Every fall, American River College’s Veterans Resource Center hosts A Hero’s Welcome in collaboration with the the Department of Veteran Affairs. This year’s event took place Sept. 20. It is geared toward veterans who haven’t received medical benefits, who are in need of housing, need assistance, are having a hard time getting help or simply don’t know how to get the aid they need.
The event brought together many of the different enrollment services the VA has to offer.
The VA offers social workers and care teams who will sit down with post-military members and evaluate their case to advocate for them and to help get veterans into the VA health system.
Alfred Sims, a Transition Patient Advocate with the Department of Veterans Affairs advocates for men and women of the armed forces.
“We help veterans and post 9/11 veterans transition from DOD [Department of Defense] to VA health care. We cover Oakland to Yreka, [with] clinics,” Sims said.
Sims said they help transitioning veterans with everything they need to get set up after they get out of the military, including school, job leads or training.
“We try to make sure they have a seamless transition and I make sure they get the access to the resources they need,” Sims said.
Kristie Veal is the Rural Health Care Coordinator for the Northern California Department of Veteran Affairs who reaches people that may be out in areas like Native American reservations and more rural areas of California.
“I work collaboratively with Indian Health S ervices to partner with them [Tribal Health], so that there is a national memorandum of understanding,” Veal said.
The VA department has an agreement with the hospitals, clinics and tribal clinics so that funding will not be an issue for veterans and they will not have to travel too far or come into an urban area for their health care needs.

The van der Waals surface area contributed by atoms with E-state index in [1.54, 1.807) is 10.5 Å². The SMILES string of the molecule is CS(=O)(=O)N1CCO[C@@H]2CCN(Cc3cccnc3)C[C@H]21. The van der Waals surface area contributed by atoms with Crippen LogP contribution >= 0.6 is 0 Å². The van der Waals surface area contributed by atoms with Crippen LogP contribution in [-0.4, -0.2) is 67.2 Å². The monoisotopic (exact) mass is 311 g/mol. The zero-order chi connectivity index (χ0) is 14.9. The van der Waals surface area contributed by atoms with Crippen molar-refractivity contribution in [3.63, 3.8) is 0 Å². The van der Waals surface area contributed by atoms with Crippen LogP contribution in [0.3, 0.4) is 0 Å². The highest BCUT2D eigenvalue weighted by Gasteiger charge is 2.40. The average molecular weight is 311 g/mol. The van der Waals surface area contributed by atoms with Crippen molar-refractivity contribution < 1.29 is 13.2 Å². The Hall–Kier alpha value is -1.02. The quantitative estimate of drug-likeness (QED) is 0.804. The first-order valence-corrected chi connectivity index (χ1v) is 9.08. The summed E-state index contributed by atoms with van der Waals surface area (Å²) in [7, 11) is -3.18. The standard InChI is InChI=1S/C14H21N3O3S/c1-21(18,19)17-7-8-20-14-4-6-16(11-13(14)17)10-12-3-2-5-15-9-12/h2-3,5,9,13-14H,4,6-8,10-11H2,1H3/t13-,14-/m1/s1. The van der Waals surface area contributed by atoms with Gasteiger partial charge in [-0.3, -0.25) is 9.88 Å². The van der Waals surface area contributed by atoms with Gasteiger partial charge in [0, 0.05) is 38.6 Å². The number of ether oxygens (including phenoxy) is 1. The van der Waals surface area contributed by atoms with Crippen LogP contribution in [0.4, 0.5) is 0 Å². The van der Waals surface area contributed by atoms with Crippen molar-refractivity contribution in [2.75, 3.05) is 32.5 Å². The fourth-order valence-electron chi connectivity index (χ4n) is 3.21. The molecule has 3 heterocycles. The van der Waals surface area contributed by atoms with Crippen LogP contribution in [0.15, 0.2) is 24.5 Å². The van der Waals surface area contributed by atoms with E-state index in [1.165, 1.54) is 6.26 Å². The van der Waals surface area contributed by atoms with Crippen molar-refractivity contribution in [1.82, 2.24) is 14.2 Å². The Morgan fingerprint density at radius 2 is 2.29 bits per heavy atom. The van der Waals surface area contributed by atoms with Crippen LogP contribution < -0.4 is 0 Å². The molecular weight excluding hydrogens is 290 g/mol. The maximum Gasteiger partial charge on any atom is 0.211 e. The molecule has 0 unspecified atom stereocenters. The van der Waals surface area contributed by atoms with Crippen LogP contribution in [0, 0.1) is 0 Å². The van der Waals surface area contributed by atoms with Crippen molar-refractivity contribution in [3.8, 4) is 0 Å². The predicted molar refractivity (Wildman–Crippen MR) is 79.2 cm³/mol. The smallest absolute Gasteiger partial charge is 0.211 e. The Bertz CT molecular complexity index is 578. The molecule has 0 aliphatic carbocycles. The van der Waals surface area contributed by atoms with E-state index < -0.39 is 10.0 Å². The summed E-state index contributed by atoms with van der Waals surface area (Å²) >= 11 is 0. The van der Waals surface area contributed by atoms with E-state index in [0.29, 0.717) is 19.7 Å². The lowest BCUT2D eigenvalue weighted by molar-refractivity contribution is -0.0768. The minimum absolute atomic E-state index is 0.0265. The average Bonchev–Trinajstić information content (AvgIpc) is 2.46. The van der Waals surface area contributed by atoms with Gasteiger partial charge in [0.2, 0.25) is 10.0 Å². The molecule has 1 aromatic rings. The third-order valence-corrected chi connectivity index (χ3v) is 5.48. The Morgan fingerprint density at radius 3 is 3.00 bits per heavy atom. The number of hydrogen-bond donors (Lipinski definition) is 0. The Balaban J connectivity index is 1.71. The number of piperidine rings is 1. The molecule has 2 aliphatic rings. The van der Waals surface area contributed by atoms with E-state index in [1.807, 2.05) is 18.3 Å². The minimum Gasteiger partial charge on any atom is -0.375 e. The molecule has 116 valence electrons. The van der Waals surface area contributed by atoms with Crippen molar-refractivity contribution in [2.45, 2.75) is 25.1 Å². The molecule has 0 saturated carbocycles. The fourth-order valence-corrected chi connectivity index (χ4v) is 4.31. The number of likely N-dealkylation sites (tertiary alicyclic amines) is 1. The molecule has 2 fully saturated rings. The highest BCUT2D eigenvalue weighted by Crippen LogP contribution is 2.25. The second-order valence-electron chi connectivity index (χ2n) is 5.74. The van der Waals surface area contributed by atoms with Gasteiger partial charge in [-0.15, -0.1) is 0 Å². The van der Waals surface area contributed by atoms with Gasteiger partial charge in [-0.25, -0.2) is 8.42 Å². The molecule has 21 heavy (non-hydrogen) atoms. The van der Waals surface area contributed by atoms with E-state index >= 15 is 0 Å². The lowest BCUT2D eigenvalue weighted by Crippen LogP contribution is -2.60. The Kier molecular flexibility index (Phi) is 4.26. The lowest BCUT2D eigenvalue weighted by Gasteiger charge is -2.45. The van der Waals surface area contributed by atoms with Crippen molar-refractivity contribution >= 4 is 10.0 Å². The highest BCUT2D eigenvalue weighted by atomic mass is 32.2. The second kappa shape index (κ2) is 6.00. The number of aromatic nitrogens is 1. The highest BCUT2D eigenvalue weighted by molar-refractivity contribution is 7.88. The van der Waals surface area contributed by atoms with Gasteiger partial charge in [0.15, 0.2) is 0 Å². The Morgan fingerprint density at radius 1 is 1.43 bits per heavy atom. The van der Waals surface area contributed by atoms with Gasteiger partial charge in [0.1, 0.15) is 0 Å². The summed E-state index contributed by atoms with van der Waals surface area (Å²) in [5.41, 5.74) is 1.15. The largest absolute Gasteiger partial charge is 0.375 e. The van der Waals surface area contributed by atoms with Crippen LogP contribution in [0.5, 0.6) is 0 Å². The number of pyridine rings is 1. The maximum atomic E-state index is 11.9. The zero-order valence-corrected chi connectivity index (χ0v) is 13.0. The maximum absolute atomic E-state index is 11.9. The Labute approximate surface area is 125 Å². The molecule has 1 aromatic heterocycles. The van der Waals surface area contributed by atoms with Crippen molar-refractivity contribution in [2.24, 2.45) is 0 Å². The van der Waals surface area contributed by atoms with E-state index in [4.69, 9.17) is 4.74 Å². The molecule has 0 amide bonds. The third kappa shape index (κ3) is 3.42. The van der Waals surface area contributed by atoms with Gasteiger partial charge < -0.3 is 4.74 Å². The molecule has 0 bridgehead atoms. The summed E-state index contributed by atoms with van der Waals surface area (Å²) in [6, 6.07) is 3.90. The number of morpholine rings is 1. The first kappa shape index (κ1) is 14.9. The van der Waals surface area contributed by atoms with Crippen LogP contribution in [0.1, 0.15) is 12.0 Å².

Tiffany Gains, enrollment coordinator for the Department of Veteran Affairs, explained that there are basic eligibility requirements health care benefits for basic time served.
“If you entered active duty after Sept. 1, 1980 then it’s required 24 consecutive months of active duty service with a general or higher discharge,” Gains said.
Gains explains some other factors that can affect a veterans health eligibility and how things such as combat and getting out of the military can change that.
“If you get out and you are a service veteran everything kind of changes,” Gains said.
Combat veterans can enroll for benefits up to five years after discharge or separation date from the military and do not have to disclose their income. In the case of multiple call ups [times in service], the most recent discharge date is the date the VA department looks at.
There is an income requirement that plays a role in enrollment. The VA uses a geographical income threshold for those who are not combat veterans to see if the veteran is required to pay copays and deductibles, based on geographical location. If you live in the Bay Area, it will be higher because more money can be made in that area compared to Sacramento, Gains elucidate.
Gains added that some veterans get out of the military for various reasons and then rejoin and may not quite understand the process or how to get their benefits. “There would be a gap [in service time] and then the veteran would have to serve another 24 consecutive months,” Gains said. “There are things left unsaid [in the military about benefits].”